The term ‘superfood’ has a certain appeal to it. It implies something is packed with health, goodness and extra benefits. While there has been much discourse on the veracity of all of this, it is undeniable that the pandemic has brought the debate front and center, especially with widespread talk about superfoods for immunity.
The Harvard School of Public Health clearly says, “There’s no scientifically based or regulated definition for superfood,” but goes on to add that, “generally, a food is promoted to superfood status when it offers high levels of desirable nutrients, is linked to the prevention of a disease, or is believed to offer several simultaneous health benefits beyond its nutritional value.”
Echoing that view, Sheela Krishnaswamy, a Goa-based nutrition and wellness consultant, adds that it is better to focus on inherent benefits.
“I think all foods have different benefits and they work synergistically in the body to produce the desired health effects,” she said. Nevertheless, she acknowledges that it is a term used to promote a food or ingredient, pointing out that “some traditional Indian foods/ingredients that have become ‘superfoods’ in the West are turmeric, coconut oil, drumstick leaves, etc.”
Turmeric has been the topic of intense deliberations as scientists argue about its benefits. Almost certain to have originated in India, turmeric is no stranger to Indians or Indian cooking and is considered to be among the foremost superfoods for immunity. It has also been a crucial ingredient in Ayurveda and so its ancestry goes back several millennia. It reportedly helps mitigate, even cure, several diseases and conditions, including cancer. There is also some evidence that it helps fight heart disease, improves liver function and is a brain food. Ginger, a close relative, is also described as a superfood.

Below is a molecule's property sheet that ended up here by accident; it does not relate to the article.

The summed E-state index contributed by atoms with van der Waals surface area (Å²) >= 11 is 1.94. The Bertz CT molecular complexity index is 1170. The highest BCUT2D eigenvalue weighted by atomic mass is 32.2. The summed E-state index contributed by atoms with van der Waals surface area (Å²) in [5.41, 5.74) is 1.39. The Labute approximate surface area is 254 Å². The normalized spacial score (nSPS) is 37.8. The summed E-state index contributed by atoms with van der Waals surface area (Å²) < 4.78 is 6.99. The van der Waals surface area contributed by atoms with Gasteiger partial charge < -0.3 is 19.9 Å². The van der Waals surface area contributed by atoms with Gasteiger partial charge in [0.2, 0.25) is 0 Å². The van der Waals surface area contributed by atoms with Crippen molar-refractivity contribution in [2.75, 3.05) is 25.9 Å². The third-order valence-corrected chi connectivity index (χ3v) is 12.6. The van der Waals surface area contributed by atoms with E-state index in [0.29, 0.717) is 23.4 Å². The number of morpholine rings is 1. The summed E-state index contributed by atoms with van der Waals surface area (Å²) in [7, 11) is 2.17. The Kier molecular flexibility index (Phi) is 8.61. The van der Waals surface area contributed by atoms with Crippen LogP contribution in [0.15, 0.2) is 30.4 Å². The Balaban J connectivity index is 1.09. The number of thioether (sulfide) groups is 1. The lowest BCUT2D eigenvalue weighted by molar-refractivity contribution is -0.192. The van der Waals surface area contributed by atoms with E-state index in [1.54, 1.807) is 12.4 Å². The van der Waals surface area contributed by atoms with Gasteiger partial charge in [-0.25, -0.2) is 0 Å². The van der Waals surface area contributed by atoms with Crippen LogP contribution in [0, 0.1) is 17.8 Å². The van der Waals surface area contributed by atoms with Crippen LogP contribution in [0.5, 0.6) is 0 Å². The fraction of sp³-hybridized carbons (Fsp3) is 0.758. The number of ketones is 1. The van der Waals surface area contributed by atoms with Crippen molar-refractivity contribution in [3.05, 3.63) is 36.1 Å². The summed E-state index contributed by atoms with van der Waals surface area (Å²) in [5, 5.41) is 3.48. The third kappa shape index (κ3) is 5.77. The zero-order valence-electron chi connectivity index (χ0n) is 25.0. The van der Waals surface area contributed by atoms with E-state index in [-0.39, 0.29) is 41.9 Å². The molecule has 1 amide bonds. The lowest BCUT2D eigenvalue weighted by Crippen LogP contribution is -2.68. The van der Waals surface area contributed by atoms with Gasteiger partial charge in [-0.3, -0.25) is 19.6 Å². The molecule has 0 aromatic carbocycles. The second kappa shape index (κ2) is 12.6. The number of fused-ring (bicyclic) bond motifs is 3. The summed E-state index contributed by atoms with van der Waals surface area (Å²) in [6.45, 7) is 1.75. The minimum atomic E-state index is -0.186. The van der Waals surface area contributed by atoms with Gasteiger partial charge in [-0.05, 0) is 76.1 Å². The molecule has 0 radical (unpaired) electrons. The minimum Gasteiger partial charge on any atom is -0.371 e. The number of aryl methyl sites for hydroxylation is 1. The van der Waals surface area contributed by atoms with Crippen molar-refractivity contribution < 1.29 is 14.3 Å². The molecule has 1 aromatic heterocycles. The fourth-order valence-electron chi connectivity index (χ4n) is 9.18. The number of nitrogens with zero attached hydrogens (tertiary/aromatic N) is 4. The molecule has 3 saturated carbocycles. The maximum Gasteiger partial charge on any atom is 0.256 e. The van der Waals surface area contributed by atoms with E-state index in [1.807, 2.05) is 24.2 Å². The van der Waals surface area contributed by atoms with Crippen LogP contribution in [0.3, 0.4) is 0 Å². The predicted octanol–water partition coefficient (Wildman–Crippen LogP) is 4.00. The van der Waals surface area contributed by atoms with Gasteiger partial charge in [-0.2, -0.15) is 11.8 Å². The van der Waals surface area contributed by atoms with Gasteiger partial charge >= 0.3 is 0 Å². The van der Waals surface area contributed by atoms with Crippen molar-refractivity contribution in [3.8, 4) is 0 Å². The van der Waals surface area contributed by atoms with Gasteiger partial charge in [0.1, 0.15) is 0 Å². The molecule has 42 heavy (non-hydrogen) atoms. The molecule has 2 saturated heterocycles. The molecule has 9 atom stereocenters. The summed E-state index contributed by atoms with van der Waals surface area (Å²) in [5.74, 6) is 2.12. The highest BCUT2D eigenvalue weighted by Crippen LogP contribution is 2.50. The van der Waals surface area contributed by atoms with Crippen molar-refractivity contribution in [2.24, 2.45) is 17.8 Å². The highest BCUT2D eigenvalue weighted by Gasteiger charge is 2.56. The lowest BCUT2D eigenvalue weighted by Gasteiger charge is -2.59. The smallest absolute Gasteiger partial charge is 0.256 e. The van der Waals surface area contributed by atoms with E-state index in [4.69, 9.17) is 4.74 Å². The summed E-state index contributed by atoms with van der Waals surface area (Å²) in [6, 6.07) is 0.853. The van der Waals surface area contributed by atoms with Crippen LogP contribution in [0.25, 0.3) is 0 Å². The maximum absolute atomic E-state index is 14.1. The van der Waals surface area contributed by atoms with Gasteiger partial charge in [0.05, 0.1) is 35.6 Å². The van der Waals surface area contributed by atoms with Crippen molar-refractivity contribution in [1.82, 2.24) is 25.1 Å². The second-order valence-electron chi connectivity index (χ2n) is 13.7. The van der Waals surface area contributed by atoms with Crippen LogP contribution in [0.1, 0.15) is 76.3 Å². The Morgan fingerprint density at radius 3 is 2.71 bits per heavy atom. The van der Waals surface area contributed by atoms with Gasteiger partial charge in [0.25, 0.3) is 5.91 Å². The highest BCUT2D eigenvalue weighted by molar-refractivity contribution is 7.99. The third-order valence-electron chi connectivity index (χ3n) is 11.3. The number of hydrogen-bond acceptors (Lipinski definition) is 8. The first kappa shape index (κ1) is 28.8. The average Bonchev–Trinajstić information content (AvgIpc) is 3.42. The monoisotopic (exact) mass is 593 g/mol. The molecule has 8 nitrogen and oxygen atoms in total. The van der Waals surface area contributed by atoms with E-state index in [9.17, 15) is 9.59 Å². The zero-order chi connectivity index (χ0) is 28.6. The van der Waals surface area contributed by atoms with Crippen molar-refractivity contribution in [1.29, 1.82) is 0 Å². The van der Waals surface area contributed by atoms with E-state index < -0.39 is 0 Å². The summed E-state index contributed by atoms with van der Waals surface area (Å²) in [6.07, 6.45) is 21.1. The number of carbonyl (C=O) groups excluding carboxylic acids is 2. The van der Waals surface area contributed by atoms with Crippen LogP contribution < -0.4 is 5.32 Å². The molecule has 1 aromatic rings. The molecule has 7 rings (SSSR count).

In India, history and mythology seamlessly intertwine with each other. As early as the 300 BC, the Charaka Samhita talks of ghee as the promoter of health, memory, intelligence, vital fire and vital essence of the body. It is also inextricably linked to God and religions, and no worship is ever complete without it. Much maligned in recent decades, it has now come into its own, its health benefits being recognized fairly widely. For chef Abhijit Dwarakanath, ghee is a favorite cooking ingredients.
“Ghee is a superfood as it houses essential vitamins and omega fatty acids,” he says. “I prefer ghee to oil because it has a high smoking point and also the longest shelf life when stored at room temperature. It is also lactose free and is a natural fat. Plus, it gives amazing aroma.”
Perhaps the oldest-known fruit, at least in India, is amla (Indian gooseberry), with references going back to the Puranas and the Vedas. It has a peculiar amalgamation of tastes and can be sweet, sour, bitter, astringent and pungent at the same time. It packs a wallop as one of the best superfoods for immunity and is known as a digestive, liver tonic, blood purifier, rejuvenator and anti-diabetic. In her book “The Everyday Healthy Vegetarian,” author Nandita Iyer. who also blogs at saffrontrail.com, says, “Amla has an impressive ORAC (oxygen radical absorbance capacity or the antioxidant content) score of 261,500.”
Clearly, Indian cooking is replete with the use of these ‘superfoods,’ something our ancestors possibly knew instinctively, and so included them in the daily diet regimen. All that needs to be done is to probably take a leaf out of their eating habits.
Want some superfood recipes? Check out some delicious meals here.